Creating the Smart Contract for the World’s First Interactive Coin Offering

Enrique Piqueras
May 28, 2018 · 10 min read

By Enrique Piqueras and Clément Lesaege

If you’ve been keeping up with all that’s been happening at Kleros lately, you know that we recently launched the world’s first Interactive Coin Offering.

Interactive Coin Offerings (IICOs) are a new type of Initial Coin Offering (ICO), created by Vitalik Buterin (Ethereum) and Jason Teutsch (Truebit), that implement a set of economic incentives and penalties that level the playing field between participants of all sizes. We wrote an article that explains it in more detail here, in case you are curious. This post will delve into the details as to how and why we developed the IICO contract the way we did.

The Challenge

The IICO protocol, as described in the whitepaper, presents the following user stories:

  • As a user, I can place a bid in any of the sale’s phases and optionally set a personal cap on the total amount raised, in order to participate in the sale at valuations I am comfortable with.

We also decided to add an extra phase at the start of the sale where the bonus does not decrease so that everyone can take advantage of the full bonus and to avoid harmful network congestions.

The Solution

Clément Lesaege, our CTO, went to work with these goals in mind and returned with a very elegant and succinct solution. Let’s now go over its inner workings.


The contract is deployed with the following parameters:

  • uint _startTime: The time the sale will start at.

The ways these parameters are used to initiate the contract are pretty straightforward. The times are added up to calculate when phases start and end, and the other values are just persisted into storage.

After that, something a bit more complex happens. The bids in our implementation are stored in a sorted linked list. We sort it by personal cap and bid ID in ascending order to allow us to easily find which bids remain in the sale and which bids should be refunded. To avoid writing “if guards” that check if the list is empty in all the other functions that interact with it, we add two bids, the head (with contribution 0) and the tail (with the biggest possible integer contribution), into the list. These are “virtual” bids with no contributor, that are just there to simplify the rest of the code.

Displaying Data

All of the contract’s storage variables are public, which means things like the phase times can be queried freely. However, we did add two extra functions with the purpose of displaying data in user interfaces.

  • bonus: Calculates the bonus at the current time, taking the current phase into account. This is also used internally to calculate the bonus for new bids.

These, together with all the public storage variables, expose all the data that is needed to build a comprehensive user interface, and that’s exactly what we did with OpenIICO, a platform for the future of token sales, that we will delve into in a future post.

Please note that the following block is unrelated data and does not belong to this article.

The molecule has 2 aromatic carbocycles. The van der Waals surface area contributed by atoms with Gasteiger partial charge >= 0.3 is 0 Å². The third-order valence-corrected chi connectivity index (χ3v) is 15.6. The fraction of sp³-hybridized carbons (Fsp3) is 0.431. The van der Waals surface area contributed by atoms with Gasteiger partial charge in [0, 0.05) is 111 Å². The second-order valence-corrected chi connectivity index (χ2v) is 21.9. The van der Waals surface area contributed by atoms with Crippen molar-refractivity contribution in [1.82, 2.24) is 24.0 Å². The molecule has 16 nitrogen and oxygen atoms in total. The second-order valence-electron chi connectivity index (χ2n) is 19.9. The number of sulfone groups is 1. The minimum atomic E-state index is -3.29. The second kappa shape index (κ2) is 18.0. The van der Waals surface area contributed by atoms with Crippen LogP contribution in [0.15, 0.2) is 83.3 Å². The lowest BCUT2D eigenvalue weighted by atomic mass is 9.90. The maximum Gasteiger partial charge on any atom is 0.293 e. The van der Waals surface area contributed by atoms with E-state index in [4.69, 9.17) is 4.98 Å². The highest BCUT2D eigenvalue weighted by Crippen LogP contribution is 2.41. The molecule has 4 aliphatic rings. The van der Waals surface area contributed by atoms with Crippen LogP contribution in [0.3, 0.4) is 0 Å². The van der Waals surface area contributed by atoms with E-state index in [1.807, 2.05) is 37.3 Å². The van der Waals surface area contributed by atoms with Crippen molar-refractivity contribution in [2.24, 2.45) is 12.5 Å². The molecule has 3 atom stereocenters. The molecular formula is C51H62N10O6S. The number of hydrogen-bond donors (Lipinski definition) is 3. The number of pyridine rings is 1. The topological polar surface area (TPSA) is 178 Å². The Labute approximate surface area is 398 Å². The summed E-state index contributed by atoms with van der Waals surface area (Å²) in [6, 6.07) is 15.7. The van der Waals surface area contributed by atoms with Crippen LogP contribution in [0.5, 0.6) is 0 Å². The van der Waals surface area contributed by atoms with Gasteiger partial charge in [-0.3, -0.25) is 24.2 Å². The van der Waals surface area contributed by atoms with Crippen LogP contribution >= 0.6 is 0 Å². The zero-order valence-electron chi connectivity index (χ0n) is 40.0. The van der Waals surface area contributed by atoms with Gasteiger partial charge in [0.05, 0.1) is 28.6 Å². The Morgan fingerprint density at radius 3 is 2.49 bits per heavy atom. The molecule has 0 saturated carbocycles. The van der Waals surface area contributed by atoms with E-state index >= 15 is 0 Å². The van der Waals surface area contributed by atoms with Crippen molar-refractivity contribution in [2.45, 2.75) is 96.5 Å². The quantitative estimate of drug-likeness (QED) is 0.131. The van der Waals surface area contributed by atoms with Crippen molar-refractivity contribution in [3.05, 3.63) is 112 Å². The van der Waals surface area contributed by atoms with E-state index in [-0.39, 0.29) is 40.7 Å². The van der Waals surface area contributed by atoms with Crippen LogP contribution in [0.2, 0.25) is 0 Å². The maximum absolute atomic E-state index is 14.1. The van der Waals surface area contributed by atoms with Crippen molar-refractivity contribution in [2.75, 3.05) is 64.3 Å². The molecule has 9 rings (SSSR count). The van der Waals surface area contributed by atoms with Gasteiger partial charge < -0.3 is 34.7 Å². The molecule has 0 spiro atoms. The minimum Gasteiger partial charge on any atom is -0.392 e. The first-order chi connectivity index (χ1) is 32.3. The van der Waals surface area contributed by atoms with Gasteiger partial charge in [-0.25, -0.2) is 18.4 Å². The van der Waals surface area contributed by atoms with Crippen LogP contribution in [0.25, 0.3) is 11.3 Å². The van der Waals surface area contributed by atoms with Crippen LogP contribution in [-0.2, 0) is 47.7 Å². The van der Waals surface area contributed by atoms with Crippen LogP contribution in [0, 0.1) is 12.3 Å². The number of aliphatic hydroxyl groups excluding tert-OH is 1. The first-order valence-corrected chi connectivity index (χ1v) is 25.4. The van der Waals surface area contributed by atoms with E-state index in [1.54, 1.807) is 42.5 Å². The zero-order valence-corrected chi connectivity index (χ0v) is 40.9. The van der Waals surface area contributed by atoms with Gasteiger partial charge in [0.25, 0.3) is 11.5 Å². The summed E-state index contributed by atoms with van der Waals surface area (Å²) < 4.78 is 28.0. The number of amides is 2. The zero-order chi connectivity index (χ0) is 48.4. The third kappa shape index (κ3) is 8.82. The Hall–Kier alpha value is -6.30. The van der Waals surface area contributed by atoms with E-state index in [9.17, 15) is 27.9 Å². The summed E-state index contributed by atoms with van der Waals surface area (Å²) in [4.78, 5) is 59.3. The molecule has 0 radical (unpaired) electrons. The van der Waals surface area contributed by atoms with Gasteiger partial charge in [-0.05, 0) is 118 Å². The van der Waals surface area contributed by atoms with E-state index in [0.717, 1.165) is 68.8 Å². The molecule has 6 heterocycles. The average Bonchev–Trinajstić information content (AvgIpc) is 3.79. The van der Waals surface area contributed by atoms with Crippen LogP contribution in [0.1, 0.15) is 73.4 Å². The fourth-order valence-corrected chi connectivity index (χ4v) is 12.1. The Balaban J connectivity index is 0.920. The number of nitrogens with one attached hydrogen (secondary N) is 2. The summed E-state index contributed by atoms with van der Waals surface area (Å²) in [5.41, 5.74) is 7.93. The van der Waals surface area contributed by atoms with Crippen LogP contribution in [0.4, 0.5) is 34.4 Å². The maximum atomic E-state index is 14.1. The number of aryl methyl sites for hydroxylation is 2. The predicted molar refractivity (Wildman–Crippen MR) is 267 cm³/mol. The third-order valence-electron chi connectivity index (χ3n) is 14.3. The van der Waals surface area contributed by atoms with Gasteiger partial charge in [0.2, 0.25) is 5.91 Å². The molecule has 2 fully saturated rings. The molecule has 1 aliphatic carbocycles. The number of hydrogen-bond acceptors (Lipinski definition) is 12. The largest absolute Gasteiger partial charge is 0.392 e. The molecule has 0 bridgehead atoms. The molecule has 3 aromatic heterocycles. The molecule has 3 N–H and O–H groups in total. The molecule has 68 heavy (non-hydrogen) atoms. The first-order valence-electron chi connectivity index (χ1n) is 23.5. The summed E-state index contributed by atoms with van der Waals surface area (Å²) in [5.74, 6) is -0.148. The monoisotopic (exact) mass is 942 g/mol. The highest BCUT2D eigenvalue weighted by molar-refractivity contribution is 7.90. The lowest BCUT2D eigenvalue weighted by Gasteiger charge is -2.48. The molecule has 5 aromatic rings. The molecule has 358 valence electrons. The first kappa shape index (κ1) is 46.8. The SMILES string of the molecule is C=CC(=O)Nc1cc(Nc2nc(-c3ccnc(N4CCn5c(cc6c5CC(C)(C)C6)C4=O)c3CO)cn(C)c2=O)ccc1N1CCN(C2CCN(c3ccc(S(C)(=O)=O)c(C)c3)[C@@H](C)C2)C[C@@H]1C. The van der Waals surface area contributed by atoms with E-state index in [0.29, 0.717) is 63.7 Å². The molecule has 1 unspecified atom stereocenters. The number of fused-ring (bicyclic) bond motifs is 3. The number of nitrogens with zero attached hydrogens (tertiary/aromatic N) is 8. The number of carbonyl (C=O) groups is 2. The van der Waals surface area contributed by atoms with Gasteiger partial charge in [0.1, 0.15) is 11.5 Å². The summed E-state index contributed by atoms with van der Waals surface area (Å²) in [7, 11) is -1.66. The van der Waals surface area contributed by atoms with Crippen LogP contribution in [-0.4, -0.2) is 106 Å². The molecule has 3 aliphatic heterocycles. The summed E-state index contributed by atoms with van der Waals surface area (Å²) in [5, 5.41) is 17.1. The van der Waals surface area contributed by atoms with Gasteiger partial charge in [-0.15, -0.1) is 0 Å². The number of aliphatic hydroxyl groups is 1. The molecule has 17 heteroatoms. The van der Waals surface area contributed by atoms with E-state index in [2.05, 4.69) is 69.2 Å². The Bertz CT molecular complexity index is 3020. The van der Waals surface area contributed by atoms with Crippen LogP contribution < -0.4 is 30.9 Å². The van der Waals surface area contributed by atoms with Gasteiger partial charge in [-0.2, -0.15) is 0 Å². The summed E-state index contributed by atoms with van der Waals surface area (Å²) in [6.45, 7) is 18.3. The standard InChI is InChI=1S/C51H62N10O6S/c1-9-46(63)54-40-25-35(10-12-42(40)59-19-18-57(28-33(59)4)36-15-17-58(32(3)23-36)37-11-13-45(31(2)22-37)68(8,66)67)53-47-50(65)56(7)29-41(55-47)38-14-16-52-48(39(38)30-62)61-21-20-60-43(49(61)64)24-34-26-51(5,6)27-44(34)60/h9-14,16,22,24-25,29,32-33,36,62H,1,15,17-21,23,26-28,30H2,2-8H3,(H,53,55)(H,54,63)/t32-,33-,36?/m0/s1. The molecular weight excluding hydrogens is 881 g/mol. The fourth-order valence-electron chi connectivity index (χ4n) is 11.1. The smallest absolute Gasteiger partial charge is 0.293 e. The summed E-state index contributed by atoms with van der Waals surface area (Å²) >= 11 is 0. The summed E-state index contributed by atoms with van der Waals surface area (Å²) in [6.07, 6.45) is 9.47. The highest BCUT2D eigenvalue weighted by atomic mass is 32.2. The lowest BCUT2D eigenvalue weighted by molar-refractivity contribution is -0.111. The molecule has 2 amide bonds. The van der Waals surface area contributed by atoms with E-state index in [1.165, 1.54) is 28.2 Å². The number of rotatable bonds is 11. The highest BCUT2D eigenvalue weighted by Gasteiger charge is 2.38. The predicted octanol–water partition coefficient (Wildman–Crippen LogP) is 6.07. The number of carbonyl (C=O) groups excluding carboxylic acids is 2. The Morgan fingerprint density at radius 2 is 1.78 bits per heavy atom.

Submitting Bids

This is where the meat of the logic lies. It all revolves around the fact that the list is sorted and searching through it to find the correct spot to insert at, is an O(n) computation and could potentially cost a lot of gas after a significant amount of bids are made. We get around this by offloading most of the computation to a contract view, which costs no gas. There are 3 ways to submit a bid and 4 functions involved:

  • submitBid: This function inserts a bid into the spot specified. It will revert if the spot specified is not the correct one, so it is not meant to be used alone.

This flexible design allows for users to place sophisticated bids with very little gas costs, and still allows for contributors to send ETH directly to the contract and not have to deal with a separate user interface than their wallet’s.


Withdrawing is pretty straightforward and it’s handled by just one function, withdraw. Calling it in the correct phases will immediately transfer your refund to you and lock in the remaining part of your contribution to the sale, with a reduced bonus.


This is the part where the final cut-off bid is found and the contract finalizes who has to be refunded and who has to be given tokens, or both when the cut-off bid is taken partially. It loops backwards through the entire list of bids, starting with the second last one, because the tail is not a real bid.

It keeps adding up all the contributions until it finds a bid that has a personal cap under the current running total, or that has a contribution amount that once added to the current running total, puts it over its personal cap. If the former, it refunds the entire bid, if the latter, it refunds the bid partially and accepts an amount such that the bid’s personal cap equals the running total. This running total then becomes the final valuation and is sent to the beneficiary.

The interesting part of this function is that it does not have to be called for the entire list at once. It caches the counters so it can be called by anyone, each specifying how many iterations of the loop they want to fund. This removes the dependence on a single party to finalize the contract.